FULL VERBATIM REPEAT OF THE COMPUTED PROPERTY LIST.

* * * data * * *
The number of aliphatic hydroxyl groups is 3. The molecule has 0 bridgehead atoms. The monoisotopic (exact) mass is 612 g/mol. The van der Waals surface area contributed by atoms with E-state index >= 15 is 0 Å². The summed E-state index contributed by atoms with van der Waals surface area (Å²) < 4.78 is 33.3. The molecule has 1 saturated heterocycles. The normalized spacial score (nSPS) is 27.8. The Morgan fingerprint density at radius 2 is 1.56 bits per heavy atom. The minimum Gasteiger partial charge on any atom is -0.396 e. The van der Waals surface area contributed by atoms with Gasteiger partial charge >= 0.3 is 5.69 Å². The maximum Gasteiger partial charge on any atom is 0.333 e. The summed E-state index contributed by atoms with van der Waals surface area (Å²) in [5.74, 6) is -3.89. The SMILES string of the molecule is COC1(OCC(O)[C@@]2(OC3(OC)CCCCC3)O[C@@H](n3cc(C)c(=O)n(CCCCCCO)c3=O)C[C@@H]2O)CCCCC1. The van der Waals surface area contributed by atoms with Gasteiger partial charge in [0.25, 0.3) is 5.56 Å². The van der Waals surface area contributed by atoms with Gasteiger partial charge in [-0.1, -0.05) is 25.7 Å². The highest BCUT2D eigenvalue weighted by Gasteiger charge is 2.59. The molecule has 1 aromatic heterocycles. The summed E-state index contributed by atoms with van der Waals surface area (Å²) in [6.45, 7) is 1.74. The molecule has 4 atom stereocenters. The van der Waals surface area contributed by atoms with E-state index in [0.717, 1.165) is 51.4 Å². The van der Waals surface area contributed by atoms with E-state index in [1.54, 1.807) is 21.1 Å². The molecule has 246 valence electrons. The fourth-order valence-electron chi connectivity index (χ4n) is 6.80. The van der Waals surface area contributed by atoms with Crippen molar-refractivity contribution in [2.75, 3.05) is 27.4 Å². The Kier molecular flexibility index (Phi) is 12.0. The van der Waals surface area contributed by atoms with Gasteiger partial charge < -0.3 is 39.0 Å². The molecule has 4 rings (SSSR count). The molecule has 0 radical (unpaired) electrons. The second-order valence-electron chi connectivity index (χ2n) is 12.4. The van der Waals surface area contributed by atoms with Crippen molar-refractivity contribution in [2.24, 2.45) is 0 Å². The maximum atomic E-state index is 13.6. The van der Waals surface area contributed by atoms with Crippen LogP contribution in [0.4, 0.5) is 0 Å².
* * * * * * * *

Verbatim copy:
The number of aliphatic hydroxyl groups is 3. The molecule has 0 bridgehead atoms. The monoisotopic (exact) mass is 612 g/mol. The van der Waals surface area contributed by atoms with E-state index >= 15 is 0 Å². The summed E-state index contributed by atoms with van der Waals surface area (Å²) < 4.78 is 33.3. The molecule has 1 saturated heterocycles. The normalized spacial score (nSPS) is 27.8. The Morgan fingerprint density at radius 2 is 1.56 bits per heavy atom. The minimum Gasteiger partial charge on any atom is -0.396 e. The van der Waals surface area contributed by atoms with Gasteiger partial charge >= 0.3 is 5.69 Å². The maximum Gasteiger partial charge on any atom is 0.333 e. The summed E-state index contributed by atoms with van der Waals surface area (Å²) in [5.74, 6) is -3.89. The SMILES string of the molecule is COC1(OCC(O)[C@@]2(OC3(OC)CCCCC3)O[C@@H](n3cc(C)c(=O)n(CCCCCCO)c3=O)C[C@@H]2O)CCCCC1. The van der Waals surface area contributed by atoms with Gasteiger partial charge in [0.25, 0.3) is 5.56 Å². The van der Waals surface area contributed by atoms with Gasteiger partial charge in [-0.1, -0.05) is 25.7 Å². The highest BCUT2D eigenvalue weighted by Gasteiger charge is 2.59. The molecule has 1 aromatic heterocycles. The summed E-state index contributed by atoms with van der Waals surface area (Å²) in [6.45, 7) is 1.74. The molecule has 4 atom stereocenters. The van der Waals surface area contributed by atoms with E-state index in [0.717, 1.165) is 51.4 Å². The van der Waals surface area contributed by atoms with E-state index in [1.54, 1.807) is 21.1 Å². The molecule has 246 valence electrons. The fourth-order valence-electron chi connectivity index (χ4n) is 6.80. The van der Waals surface area contributed by atoms with Crippen molar-refractivity contribution in [2.75, 3.05) is 27.4 Å². The Kier molecular flexibility index (Phi) is 12.0. The van der Waals surface area contributed by atoms with Gasteiger partial charge < -0.3 is 39.0 Å². The molecule has 4 rings (SSSR count). The molecule has 0 radical (unpaired) electrons. The second-order valence-electron chi connectivity index (χ2n) is 12.4. The van der Waals surface area contributed by atoms with Crippen molar-refractivity contribution in [2.24, 2.45) is 0 Å². The maximum atomic E-state index is 13.6. The van der Waals surface area contributed by atoms with Crippen LogP contribution in [0.4, 0.5) is 0 Å².